A high-level U.S. envoy met with Macedonian leaders on May 1 and urged them to allow a newly formed parliamentary majority made up of Social Democrats and ethnic Albanian parties to form a new government.
Nearly five months after parliamentary elections, Macedonian nationalists opposed to the inclusion of ethnic Albanians are blocking efforts by the new government to take office, triggering a major political crisis in the tiny Balkan country.
"We feel that it is very important for the leaders to find a way to allow the majority in parliament...to propose a government and a government program," U.S. Deputy Assistant Secretary for European and Eurasian Affairs Hoyt Yee said in Skopje after meeting with leaders on both sides in the impasse.
"We understand there are concerns about the composition of the government program and, like in all European democracies, we believe that whatever is proposed by the majority should be considered seriously in parliament, debated in parliament, and voted in parliament," he said.
President Gjorge Ivanov, an ally* of the nationalist VMRO-DPMNE party, which has ruled Macedonia for years, has refused to give a mandate to Social Democrat leader Zoran Zaev to form a government, saying his coalition with ethnic Albanian parties threatens the sovereignty of the state.
After meeting with Yee, Ivanov issued a statement on May 1 calling on Zaev to provide reassurances that his coalition would work according to the constitution and uphold national unity.
Zaev had no immediate response. After meeting earlier in the day with Yee, the Socialist leader had vowed to begin putting together a new cabinet following his coalition's election last week of a new speaker of parliament.
The naming of Macedonia's first ethnic Albanian parliament speaker, Talat Xhaferi, on April 27 had prompted about 100 protesters to storm the parliament building and beat up Zaev and his fellow coalition leaders, most of them ethnic Albanians.
The protesters and VMRO leaders charged that the speaker's election was not legal because it allegedly did not follow parliamentary rules.
But Zaev -- with U.S. backing -- dismissed their objections on May 1, saying "the new speaker was elected legally and legitimately." He vowed to quickly put in place a new cabinet.
Meanwhile, Macedonia's Interior Ministry on April 30 made the first arrests of six people it said were involved in last week's violence in parliament, which had bloodied Zaev's face and injured over 100 people.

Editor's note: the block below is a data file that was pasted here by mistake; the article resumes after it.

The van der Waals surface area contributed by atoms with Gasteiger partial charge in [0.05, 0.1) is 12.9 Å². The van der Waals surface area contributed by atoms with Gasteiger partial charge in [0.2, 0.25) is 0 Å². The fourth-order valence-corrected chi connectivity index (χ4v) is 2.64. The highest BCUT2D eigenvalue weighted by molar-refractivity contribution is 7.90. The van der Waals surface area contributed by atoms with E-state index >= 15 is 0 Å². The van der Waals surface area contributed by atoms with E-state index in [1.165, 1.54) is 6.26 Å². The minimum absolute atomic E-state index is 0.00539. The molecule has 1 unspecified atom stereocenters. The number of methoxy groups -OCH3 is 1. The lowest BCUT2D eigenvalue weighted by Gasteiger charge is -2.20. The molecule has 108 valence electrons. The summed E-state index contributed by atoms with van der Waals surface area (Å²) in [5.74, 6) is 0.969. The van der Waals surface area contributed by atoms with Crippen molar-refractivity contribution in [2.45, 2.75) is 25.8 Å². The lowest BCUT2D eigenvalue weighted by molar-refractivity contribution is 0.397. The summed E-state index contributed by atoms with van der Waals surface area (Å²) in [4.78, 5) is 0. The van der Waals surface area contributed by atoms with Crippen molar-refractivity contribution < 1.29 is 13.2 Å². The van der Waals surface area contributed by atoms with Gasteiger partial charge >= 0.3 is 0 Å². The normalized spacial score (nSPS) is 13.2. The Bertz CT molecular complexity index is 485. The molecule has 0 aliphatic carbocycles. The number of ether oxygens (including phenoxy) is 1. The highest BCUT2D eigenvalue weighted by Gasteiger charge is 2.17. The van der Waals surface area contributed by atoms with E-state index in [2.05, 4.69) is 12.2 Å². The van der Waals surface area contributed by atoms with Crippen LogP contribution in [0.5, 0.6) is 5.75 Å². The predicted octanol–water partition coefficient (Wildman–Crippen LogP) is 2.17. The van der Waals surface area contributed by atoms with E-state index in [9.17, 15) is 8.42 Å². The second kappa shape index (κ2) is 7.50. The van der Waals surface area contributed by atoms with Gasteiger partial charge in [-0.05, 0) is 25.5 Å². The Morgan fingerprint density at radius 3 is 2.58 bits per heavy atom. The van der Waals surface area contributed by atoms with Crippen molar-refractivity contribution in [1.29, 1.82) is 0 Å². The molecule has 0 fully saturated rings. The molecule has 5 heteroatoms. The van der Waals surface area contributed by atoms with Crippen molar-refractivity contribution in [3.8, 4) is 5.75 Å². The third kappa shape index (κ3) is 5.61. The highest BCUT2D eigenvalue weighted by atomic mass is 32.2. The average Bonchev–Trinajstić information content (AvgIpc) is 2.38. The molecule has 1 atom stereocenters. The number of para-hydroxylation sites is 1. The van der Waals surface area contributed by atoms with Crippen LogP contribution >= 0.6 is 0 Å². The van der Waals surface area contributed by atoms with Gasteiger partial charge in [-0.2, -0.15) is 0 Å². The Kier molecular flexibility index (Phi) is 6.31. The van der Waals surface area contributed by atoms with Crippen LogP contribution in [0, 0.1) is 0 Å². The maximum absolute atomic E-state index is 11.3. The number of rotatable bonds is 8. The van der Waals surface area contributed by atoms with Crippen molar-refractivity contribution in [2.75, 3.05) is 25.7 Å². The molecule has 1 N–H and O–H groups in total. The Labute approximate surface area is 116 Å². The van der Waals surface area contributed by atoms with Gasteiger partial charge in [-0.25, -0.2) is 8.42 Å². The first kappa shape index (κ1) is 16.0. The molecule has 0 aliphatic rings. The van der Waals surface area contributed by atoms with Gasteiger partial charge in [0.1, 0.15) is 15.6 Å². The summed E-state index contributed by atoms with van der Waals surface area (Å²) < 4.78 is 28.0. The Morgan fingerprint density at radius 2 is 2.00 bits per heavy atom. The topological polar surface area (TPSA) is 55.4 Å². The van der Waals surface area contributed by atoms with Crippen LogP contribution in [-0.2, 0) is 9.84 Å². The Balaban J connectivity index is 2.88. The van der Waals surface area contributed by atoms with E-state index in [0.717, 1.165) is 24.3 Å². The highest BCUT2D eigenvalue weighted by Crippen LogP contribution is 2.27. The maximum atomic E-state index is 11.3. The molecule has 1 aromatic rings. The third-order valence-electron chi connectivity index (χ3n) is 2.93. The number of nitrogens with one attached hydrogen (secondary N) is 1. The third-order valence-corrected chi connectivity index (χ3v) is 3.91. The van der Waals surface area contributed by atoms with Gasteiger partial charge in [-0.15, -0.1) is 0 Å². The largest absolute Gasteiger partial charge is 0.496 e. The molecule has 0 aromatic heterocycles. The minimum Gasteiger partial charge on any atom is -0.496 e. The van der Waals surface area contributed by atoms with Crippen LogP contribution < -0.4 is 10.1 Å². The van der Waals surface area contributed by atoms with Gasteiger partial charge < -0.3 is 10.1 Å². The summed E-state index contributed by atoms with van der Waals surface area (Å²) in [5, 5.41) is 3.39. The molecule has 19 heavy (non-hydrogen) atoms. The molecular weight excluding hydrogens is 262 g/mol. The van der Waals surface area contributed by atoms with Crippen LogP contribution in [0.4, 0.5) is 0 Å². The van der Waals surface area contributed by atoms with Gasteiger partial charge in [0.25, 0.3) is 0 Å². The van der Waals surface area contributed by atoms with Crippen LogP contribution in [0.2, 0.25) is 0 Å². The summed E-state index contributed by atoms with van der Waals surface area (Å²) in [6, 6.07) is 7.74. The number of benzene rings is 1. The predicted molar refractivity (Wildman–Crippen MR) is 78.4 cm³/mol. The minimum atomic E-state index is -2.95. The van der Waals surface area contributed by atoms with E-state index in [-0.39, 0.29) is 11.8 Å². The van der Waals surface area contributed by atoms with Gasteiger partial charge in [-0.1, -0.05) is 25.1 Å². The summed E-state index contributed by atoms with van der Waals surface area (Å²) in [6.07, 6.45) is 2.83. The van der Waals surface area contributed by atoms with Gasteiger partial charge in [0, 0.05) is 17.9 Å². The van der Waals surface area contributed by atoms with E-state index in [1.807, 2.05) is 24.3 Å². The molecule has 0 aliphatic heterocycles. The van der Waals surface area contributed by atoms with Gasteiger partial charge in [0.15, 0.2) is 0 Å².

The ministry said it had filed criminal charges against 15 people in all who are considered to be instigators of the violence, charging them with "participation in a mob and preventing officials from performing their duties."
The ministry said the police who were charged with protecting parliament did not move quickly enough to stop the violence and appeared to be acting in the interests of the VMRO.
The mob attack was led by masked individuals, some of whom were armed, and videos made at the scene showed they appeared to outnumber the parliament's security force.
Macedonia's political crisis intensified after December elections failed to produce a resounding majority for any party. The VMRO won a narrow majority but was unable to put together a ruling coalition in the months following the election.
That led to Zaev putting together a first-time majority coalition between the Social Democrats and two parties representing ethnic Albanians, who make up about one-third of Macedonia's 2.1 million population.
The deal envisages a law allowing wider use of the Albanian language, an agreement that provoked a nationalist backlash and led to daily street protests by nationalists and VMRO sympathizers.
Macedonia has been without a functioning government since 2015, when it sank into political turmoil over a wiretapping scandal that brought down the ruling VMRO party.
The political stalemate has brought to a halt Skopje's efforts to move toward membership in the European Union and NATO.
EU leaders have joined the United States in urging Macedonian leaders to end the political stalemate so the country can resume its path toward membership.
* CORRECTION: This story has been amended from an earlier version to note that President Ivanov is an ally of the VMRO-DPMNE rather than a member of that party.